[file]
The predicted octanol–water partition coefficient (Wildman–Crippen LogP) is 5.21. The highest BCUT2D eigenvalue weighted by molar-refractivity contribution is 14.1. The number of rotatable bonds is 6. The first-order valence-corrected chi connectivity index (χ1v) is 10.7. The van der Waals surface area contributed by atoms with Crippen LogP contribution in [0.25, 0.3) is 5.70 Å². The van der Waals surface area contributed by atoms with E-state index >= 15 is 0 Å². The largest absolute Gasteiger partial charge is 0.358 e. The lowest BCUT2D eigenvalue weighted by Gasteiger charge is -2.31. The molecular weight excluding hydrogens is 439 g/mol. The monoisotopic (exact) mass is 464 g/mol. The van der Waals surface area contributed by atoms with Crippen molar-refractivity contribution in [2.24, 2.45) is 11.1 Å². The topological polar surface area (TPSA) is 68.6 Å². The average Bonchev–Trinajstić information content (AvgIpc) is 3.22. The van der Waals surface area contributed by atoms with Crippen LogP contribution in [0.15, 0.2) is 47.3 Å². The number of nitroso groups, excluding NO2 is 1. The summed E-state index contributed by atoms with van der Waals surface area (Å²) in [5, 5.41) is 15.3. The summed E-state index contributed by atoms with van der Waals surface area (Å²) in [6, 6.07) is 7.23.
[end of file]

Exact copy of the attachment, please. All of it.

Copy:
The predicted octanol–water partition coefficient (Wildman–Crippen LogP) is 5.21. The highest BCUT2D eigenvalue weighted by molar-refractivity contribution is 14.1. The number of rotatable bonds is 6. The first-order valence-corrected chi connectivity index (χ1v) is 10.7. The van der Waals surface area contributed by atoms with Crippen LogP contribution in [0.25, 0.3) is 5.70 Å². The van der Waals surface area contributed by atoms with E-state index >= 15 is 0 Å². The largest absolute Gasteiger partial charge is 0.358 e. The lowest BCUT2D eigenvalue weighted by Gasteiger charge is -2.31. The molecular weight excluding hydrogens is 439 g/mol. The monoisotopic (exact) mass is 464 g/mol. The van der Waals surface area contributed by atoms with Crippen molar-refractivity contribution in [2.24, 2.45) is 11.1 Å². The topological polar surface area (TPSA) is 68.6 Å². The average Bonchev–Trinajstić information content (AvgIpc) is 3.22. The van der Waals surface area contributed by atoms with Crippen LogP contribution in [0.15, 0.2) is 47.3 Å². The number of nitroso groups, excluding NO2 is 1. The summed E-state index contributed by atoms with van der Waals surface area (Å²) in [5, 5.41) is 15.3. The summed E-state index contributed by atoms with van der Waals surface area (Å²) in [6, 6.07) is 7.23.